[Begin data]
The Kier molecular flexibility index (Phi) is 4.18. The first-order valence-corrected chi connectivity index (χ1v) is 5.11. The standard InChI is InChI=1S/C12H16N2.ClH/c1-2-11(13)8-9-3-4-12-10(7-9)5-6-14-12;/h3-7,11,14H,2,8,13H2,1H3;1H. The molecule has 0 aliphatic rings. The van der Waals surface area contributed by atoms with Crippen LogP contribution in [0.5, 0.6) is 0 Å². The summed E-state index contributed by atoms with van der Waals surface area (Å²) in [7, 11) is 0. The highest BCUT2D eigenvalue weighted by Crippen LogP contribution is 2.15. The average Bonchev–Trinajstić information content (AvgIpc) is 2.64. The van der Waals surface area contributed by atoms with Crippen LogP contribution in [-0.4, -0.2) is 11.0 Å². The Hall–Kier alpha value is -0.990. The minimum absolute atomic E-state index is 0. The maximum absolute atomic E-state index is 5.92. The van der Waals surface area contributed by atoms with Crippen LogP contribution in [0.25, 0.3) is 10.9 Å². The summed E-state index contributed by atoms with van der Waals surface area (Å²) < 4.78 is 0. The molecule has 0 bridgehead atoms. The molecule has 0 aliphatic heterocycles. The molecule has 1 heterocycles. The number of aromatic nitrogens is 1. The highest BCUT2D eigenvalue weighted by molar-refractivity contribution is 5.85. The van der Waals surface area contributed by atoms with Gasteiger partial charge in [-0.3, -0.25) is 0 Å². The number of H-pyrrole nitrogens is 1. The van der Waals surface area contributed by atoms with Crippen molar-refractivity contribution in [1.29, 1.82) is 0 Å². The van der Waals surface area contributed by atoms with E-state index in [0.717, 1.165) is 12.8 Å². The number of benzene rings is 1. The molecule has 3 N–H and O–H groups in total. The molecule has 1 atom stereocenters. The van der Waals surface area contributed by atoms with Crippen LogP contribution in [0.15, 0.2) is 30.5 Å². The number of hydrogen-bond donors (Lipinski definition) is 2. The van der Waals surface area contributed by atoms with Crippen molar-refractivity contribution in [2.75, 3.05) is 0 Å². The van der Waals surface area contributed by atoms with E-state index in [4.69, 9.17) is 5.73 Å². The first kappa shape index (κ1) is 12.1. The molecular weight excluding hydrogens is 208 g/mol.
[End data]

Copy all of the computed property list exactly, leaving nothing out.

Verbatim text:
The Kier molecular flexibility index (Phi) is 4.18. The first-order valence-corrected chi connectivity index (χ1v) is 5.11. The standard InChI is InChI=1S/C12H16N2.ClH/c1-2-11(13)8-9-3-4-12-10(7-9)5-6-14-12;/h3-7,11,14H,2,8,13H2,1H3;1H. The molecule has 0 aliphatic rings. The van der Waals surface area contributed by atoms with Crippen LogP contribution in [0.5, 0.6) is 0 Å². The summed E-state index contributed by atoms with van der Waals surface area (Å²) in [7, 11) is 0. The highest BCUT2D eigenvalue weighted by Crippen LogP contribution is 2.15. The average Bonchev–Trinajstić information content (AvgIpc) is 2.64. The van der Waals surface area contributed by atoms with Crippen LogP contribution in [-0.4, -0.2) is 11.0 Å². The Hall–Kier alpha value is -0.990. The minimum absolute atomic E-state index is 0. The maximum absolute atomic E-state index is 5.92. The van der Waals surface area contributed by atoms with Crippen LogP contribution in [0.25, 0.3) is 10.9 Å². The summed E-state index contributed by atoms with van der Waals surface area (Å²) < 4.78 is 0. The molecule has 0 bridgehead atoms. The molecule has 0 aliphatic heterocycles. The molecule has 1 heterocycles. The number of aromatic nitrogens is 1. The highest BCUT2D eigenvalue weighted by molar-refractivity contribution is 5.85. The van der Waals surface area contributed by atoms with Gasteiger partial charge in [-0.3, -0.25) is 0 Å². The number of H-pyrrole nitrogens is 1. The van der Waals surface area contributed by atoms with Crippen molar-refractivity contribution in [1.29, 1.82) is 0 Å². The van der Waals surface area contributed by atoms with E-state index in [0.717, 1.165) is 12.8 Å². The number of benzene rings is 1. The molecule has 3 N–H and O–H groups in total. The molecule has 1 atom stereocenters. The van der Waals surface area contributed by atoms with Crippen LogP contribution in [0.15, 0.2) is 30.5 Å². The number of hydrogen-bond donors (Lipinski definition) is 2. The van der Waals surface area contributed by atoms with Crippen molar-refractivity contribution in [2.75, 3.05) is 0 Å². The van der Waals surface area contributed by atoms with E-state index in [4.69, 9.17) is 5.73 Å². The first kappa shape index (κ1) is 12.1. The molecular weight excluding hydrogens is 208 g/mol.